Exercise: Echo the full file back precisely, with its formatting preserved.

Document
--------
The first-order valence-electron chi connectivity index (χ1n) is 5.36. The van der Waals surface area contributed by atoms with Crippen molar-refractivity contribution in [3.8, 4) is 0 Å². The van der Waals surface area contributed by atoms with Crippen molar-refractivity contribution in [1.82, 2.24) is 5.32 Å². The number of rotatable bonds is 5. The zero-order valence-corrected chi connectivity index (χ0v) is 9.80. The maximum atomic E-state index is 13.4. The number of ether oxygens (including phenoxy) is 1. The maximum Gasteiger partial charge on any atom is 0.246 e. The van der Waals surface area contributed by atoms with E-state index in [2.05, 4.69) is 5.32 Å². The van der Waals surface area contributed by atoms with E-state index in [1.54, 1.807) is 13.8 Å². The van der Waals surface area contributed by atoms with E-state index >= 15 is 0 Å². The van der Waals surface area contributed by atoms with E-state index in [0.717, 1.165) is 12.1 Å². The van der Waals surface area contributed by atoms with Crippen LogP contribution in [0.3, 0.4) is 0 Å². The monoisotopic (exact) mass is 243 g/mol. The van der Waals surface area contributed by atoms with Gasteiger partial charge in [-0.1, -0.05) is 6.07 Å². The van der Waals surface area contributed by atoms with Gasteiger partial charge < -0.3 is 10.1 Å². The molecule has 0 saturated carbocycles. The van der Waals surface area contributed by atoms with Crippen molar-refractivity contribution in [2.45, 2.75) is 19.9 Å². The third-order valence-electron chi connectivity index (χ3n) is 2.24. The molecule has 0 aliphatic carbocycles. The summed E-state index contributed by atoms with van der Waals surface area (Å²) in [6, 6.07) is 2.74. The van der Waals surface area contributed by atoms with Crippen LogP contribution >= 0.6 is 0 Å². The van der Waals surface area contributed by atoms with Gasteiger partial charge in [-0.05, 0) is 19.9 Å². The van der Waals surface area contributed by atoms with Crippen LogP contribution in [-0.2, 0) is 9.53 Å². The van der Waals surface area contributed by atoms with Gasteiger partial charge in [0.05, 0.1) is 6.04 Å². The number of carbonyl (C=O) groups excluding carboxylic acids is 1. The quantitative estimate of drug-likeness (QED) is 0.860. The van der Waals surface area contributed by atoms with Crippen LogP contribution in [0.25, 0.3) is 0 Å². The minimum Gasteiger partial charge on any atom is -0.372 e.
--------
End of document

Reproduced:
The first-order valence-electron chi connectivity index (χ1n) is 5.36. The van der Waals surface area contributed by atoms with Crippen molar-refractivity contribution in [3.8, 4) is 0 Å². The van der Waals surface area contributed by atoms with Crippen molar-refractivity contribution in [1.82, 2.24) is 5.32 Å². The number of rotatable bonds is 5. The zero-order valence-corrected chi connectivity index (χ0v) is 9.80. The maximum atomic E-state index is 13.4. The number of ether oxygens (including phenoxy) is 1. The maximum Gasteiger partial charge on any atom is 0.246 e. The van der Waals surface area contributed by atoms with E-state index in [2.05, 4.69) is 5.32 Å². The van der Waals surface area contributed by atoms with E-state index in [1.54, 1.807) is 13.8 Å². The van der Waals surface area contributed by atoms with E-state index >= 15 is 0 Å². The van der Waals surface area contributed by atoms with E-state index in [0.717, 1.165) is 12.1 Å². The van der Waals surface area contributed by atoms with Crippen LogP contribution in [0.3, 0.4) is 0 Å². The monoisotopic (exact) mass is 243 g/mol. The van der Waals surface area contributed by atoms with Gasteiger partial charge in [-0.1, -0.05) is 6.07 Å². The van der Waals surface area contributed by atoms with Gasteiger partial charge < -0.3 is 10.1 Å². The molecule has 0 saturated carbocycles. The van der Waals surface area contributed by atoms with Crippen molar-refractivity contribution in [2.45, 2.75) is 19.9 Å². The third-order valence-electron chi connectivity index (χ3n) is 2.24. The molecule has 0 aliphatic carbocycles. The summed E-state index contributed by atoms with van der Waals surface area (Å²) in [6, 6.07) is 2.74. The van der Waals surface area contributed by atoms with Crippen LogP contribution >= 0.6 is 0 Å². The van der Waals surface area contributed by atoms with Gasteiger partial charge in [-0.05, 0) is 19.9 Å². The van der Waals surface area contributed by atoms with Crippen LogP contribution in [-0.2, 0) is 9.53 Å². The van der Waals surface area contributed by atoms with Gasteiger partial charge in [0.05, 0.1) is 6.04 Å². The number of carbonyl (C=O) groups excluding carboxylic acids is 1. The quantitative estimate of drug-likeness (QED) is 0.860. The van der Waals surface area contributed by atoms with Crippen LogP contribution in [0.25, 0.3) is 0 Å². The minimum Gasteiger partial charge on any atom is -0.372 e.